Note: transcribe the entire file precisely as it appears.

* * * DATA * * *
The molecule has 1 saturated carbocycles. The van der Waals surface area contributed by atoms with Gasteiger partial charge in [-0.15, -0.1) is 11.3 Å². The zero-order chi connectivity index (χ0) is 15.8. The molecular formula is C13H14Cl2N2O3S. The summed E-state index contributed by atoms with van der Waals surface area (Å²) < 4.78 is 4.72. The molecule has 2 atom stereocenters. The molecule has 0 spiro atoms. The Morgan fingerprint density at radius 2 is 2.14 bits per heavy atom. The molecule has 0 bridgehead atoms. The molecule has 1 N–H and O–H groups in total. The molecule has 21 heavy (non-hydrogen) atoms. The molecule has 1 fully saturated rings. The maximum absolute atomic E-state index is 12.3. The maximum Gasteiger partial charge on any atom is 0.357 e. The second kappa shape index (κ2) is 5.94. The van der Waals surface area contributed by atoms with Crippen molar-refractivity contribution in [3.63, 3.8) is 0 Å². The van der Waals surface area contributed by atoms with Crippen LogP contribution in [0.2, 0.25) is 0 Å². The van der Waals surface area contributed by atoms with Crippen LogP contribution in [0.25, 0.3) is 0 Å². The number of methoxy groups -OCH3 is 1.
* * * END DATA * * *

The molecule has 1 saturated carbocycles. The van der Waals surface area contributed by atoms with Gasteiger partial charge in [-0.15, -0.1) is 11.3 Å². The zero-order chi connectivity index (χ0) is 15.8. The molecular formula is C13H14Cl2N2O3S. The summed E-state index contributed by atoms with van der Waals surface area (Å²) < 4.78 is 4.72. The molecule has 2 atom stereocenters. The molecule has 0 spiro atoms. The Morgan fingerprint density at radius 2 is 2.14 bits per heavy atom. The molecule has 0 bridgehead atoms. The molecule has 1 N–H and O–H groups in total. The molecule has 21 heavy (non-hydrogen) atoms. The molecule has 1 fully saturated rings. The maximum absolute atomic E-state index is 12.3. The maximum Gasteiger partial charge on any atom is 0.357 e. The second kappa shape index (κ2) is 5.94. The van der Waals surface area contributed by atoms with Crippen molar-refractivity contribution in [3.63, 3.8) is 0 Å². The van der Waals surface area contributed by atoms with Crippen LogP contribution in [0.2, 0.25) is 0 Å². The van der Waals surface area contributed by atoms with Crippen LogP contribution in [0.25, 0.3) is 0 Å². The number of methoxy groups -OCH3 is 1.